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Final preparations for the bigger stage

The ruling party and 21 opposition political parties have continued thrashing out pre-negotiation modalities. Putting their differences aside, the ruling Ethiopian Peoples' Revolutionary Democratic Front (EPRDF) and opposition parties have recently agreed to come to a roundtable to find ways of nurturing the political environment. Participant parties have been debating on the nature of the rule, with some arguing the rule should address exclusively negotiation while others, including the ruling party, demanded it should also include debate and discussion, reports Solomon Goshu.

Ethiopia transitioned to one party system only in 1987. Prior to that, the country remained a no-party state. It is only after 1991 that the concept of multiparty system becomes part of the Ethiopian political life. Thus, the culture of accommodating institutionalized dissent to the ruling elites is a recent phenomenon in the country. Today, formally speaking, multiparty system is one of the defining characteristics of the current system. In that regard, the Ethiopian Peoples’ Revolutionary Democratic Front (EPRDF) is credited for introducing a multiparty system for the first time.

Needless to say, after 2010, the fact that the Ethiopian multiparty system has entered into an almost non-existent stage is no more a contested matter. The results of the last two national elections showing only one opposition figure in the House of People’s Representatives is a testimony to this consensus. Allegedly, this led many commentators to claim that the country has taken one step back and literally become a single-party state again.

Despite such claims, the ruling party contends that the constitutional order does not entertain anything like single-party system. Instead, it refers the reality as ‘the emergence of a dominant party system in the country’. According to literatures, a single-party system explains a situation where a single political party forms the government and no other parties are permitted to organize or run candidates for election. Such was the case with the Workers Party of Ethiopia under the Derg regime. To the contrary, a dominant party system refers to a situation under a multi-party contestation, wherein several political parties compete for power and culminating repeatedly by the victory of one party, drawing the overwhelming support of the electorate and indeed the population at large. EPRDF always claims that it has stayed in power after it has been repeatedly able to gain the confidence and trust of the Ethiopian people, who have endorsed its clear program and development strategy.

In fact, the promulgation of the 1995 Federal Democratic Republic of Ethiopia (FDRE) Constitution allows for a free, voluntary and peaceful participation of contending political parties in a multi-party setting. The same Constitution assumes that fair, free and peaceful election is conducted periodically among different contending parties.

Now, the real question is whether that has become a reality in the present Ethiopian political landscape. For many, Ethiopia has become a full-fledged authoritarian state after 2005. And, the slightly modified ideology and growth model of the ruling party and the government, the democratic developmental state, has strengthened the party’s long-held view that the opposition in Ethiopia is working against the basic interests of the public and the establishment.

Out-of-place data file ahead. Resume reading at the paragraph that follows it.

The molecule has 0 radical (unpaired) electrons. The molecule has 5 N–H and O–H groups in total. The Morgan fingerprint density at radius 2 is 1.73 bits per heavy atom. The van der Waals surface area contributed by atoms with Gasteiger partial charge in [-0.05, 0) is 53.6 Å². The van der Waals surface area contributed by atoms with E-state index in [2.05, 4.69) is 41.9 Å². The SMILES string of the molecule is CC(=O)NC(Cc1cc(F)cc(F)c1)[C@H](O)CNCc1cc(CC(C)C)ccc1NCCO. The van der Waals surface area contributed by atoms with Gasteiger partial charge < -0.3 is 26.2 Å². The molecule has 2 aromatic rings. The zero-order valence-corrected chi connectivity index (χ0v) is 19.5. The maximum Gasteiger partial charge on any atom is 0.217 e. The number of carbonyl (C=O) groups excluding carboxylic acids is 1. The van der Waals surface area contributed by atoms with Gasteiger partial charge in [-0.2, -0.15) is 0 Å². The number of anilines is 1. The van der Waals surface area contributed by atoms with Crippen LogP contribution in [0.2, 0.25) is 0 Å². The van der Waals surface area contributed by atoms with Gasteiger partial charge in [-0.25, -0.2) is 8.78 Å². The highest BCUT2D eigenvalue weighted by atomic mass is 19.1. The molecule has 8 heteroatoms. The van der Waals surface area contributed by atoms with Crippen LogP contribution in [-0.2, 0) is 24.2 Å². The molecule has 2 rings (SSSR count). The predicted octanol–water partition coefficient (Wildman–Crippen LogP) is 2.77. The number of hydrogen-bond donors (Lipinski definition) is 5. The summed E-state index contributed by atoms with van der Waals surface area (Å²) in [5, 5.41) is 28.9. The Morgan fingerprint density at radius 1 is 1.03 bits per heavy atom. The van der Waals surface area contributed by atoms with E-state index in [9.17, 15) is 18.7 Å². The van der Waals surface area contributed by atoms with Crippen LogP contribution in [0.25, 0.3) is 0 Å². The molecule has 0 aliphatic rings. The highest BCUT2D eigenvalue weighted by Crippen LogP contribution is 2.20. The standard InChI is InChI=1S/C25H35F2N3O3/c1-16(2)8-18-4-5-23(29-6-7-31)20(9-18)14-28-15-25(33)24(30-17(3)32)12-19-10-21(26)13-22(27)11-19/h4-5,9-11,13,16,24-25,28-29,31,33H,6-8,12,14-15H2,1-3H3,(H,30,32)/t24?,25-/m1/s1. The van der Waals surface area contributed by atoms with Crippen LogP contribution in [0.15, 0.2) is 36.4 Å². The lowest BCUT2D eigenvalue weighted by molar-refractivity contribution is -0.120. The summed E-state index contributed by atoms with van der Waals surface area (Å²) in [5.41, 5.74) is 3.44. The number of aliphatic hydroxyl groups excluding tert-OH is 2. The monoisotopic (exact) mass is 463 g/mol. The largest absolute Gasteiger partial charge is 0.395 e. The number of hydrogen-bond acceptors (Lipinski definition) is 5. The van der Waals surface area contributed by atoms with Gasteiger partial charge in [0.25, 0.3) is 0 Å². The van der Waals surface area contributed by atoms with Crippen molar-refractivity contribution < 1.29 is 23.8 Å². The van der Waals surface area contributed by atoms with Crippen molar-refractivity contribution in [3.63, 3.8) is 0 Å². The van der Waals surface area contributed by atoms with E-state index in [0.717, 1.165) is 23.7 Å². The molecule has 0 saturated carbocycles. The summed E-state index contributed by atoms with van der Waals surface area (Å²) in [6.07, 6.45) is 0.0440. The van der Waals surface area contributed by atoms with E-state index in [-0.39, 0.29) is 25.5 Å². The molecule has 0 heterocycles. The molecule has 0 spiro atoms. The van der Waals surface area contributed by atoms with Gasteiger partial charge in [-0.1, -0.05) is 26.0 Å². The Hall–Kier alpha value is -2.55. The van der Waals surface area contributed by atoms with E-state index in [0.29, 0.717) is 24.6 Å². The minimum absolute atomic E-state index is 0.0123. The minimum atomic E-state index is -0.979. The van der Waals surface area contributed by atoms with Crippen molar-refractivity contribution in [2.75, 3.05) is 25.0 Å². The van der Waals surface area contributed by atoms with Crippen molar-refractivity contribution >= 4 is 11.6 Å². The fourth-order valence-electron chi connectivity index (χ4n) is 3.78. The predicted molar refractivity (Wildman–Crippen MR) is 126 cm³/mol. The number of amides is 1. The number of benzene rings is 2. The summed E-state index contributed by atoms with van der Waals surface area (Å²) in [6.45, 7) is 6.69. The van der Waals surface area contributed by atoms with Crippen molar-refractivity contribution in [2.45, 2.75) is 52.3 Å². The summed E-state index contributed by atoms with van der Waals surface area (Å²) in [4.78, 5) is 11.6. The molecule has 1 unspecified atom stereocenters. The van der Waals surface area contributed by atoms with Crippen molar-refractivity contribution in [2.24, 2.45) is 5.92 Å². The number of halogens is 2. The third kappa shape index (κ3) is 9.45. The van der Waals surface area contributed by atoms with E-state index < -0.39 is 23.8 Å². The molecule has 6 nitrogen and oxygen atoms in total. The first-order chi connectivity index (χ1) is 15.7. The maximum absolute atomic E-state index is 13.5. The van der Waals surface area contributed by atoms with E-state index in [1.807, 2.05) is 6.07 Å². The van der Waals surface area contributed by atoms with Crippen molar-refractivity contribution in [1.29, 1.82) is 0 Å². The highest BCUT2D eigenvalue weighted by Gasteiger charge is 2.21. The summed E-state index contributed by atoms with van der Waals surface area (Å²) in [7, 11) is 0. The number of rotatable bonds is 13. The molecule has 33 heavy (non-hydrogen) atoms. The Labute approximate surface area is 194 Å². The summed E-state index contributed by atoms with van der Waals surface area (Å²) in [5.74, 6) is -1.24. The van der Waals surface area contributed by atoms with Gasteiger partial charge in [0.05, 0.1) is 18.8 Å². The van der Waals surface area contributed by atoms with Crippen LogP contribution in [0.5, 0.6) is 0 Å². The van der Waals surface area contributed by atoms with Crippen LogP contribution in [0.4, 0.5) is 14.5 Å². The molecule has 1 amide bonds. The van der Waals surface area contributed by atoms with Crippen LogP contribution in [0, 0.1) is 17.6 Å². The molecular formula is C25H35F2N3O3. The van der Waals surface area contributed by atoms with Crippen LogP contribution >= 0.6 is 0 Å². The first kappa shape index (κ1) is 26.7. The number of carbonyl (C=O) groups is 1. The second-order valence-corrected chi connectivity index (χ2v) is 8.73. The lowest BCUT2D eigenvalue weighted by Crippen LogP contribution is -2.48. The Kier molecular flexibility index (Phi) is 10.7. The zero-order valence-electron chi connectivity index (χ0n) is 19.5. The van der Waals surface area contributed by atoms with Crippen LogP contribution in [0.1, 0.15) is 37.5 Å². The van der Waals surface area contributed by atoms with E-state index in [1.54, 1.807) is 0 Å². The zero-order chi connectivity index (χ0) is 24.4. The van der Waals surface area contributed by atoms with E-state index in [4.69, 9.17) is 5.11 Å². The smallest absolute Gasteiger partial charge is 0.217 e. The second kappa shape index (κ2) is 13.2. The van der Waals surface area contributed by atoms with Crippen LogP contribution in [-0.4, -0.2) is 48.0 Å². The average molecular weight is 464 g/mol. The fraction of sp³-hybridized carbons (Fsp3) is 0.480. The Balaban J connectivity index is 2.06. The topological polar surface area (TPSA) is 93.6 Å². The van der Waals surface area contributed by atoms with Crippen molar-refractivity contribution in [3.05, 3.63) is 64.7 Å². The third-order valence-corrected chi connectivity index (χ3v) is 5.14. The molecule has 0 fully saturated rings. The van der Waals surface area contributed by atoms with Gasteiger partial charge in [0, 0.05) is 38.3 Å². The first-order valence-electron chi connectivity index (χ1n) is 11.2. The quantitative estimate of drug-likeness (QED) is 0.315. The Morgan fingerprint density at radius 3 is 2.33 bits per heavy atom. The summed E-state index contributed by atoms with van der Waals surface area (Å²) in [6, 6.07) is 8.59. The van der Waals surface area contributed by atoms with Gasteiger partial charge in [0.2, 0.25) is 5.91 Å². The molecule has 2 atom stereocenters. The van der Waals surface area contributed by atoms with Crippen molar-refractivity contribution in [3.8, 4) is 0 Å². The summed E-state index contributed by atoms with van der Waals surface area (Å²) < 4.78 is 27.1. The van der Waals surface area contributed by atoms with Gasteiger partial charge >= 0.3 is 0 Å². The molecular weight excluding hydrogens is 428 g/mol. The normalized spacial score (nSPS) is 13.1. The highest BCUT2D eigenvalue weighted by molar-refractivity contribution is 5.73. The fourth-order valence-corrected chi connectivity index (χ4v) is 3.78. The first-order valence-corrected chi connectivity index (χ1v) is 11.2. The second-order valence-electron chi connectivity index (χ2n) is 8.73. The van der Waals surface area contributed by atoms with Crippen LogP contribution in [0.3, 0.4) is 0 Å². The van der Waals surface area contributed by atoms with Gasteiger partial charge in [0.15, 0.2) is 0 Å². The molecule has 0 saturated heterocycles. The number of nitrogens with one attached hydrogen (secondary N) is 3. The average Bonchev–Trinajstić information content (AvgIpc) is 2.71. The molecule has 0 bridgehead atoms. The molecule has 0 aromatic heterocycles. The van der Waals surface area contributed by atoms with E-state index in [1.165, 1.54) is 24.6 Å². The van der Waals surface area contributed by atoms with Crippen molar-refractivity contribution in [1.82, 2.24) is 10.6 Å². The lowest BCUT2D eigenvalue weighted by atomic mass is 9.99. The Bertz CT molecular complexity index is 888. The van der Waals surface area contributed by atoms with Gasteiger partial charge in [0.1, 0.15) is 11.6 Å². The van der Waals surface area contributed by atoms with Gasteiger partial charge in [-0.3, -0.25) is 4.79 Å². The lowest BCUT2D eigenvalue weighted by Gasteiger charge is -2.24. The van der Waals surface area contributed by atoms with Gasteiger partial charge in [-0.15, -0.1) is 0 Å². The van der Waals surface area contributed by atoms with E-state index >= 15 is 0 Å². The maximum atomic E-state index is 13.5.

In reaction to the widespread opposition and protest against the ruling party and the government, which occurred a few months after the landslide electoral win by the EPRDF in the 5th nation-wide parliamentary election in May 2015, the EPRDF has promised to make some basic reforms. Moreover, as opposed to its previous pronouncements, the ruling party, both formally and informally, has immediately started to speak about the positive roles of opposition political parties considering the diversity of the country. When it finally made official that the current electoral system, the first-past-the-post electoral system, which has a constitutional backing, is going to be amended to include the proportional representation electoral system which would ensure the better representation of opposition parties, many expected overwhelming reform from the ruling party.

Viewed from such a perspective, it is only logical to expect an inclusive discussion and negotiation between the ruling party and the opposition camp. True to its promise, EPRDF has invited all nationwide opposition parties for discussions and negotiations two months ago. Since then, five rounds of discussions were held between the ruling party and the 21 nationwide parties, and the sixth one is scheduled for March 18, 2017. So far, the discussions only dealt with the modalities of the discussions and negotiations.

In an attempt to come up with a rule of procedure to conduct the discussions and the negotiations, the 22 nationwide parties have identified 12 issues for discussion where agreement is expected to be made with consensus. These issues are: purpose; identities of participant parties; number of representatives for each party; quorum and decision-making procedures; agendas for negotiations; media usage; assignment of speakers; management of negotiations; observers and their roles; ethics and disciplines; internal organization, administration, and logistics; and venue for discussion.

However, before they start discussing the contents of the rule, the issue of the title of the rule became a highly debatable subject. The majority of the opposition prefers the word ‘negotiation’ while EPRDF and few opposition parties made it clear that there may come a time when the parties need to debate or just discuss issues. Hence, they insisted on the inclusion of the words ‘debate’ and ‘discussion’ on the title.

“Our focus is negotiation,” Professor Beyene Petros, the long-standing opposition figure and the current chair of the Ethiopian Federal Democratic Unity Forum a.k.a. Medrek, said. He also pointed out that if it were not for the current political crisis, the opposition would never have got the chance to have a discussion and a debate let alone to negotiate. To the dislike of EPRDF’s representatives, Shiferaw Shigute, Asmelash Woldesellassie, and Abdulaziz Mohammed, this sentiment was shared by other opposition parties’ representatives

“We are not entering into negotiation under pressure. We are discussing and negotiating because we are convinced that doing so would serve the interests of the public and the country,” Asmelash said. Similarly, Shiferaw said that the country is not in dire strait.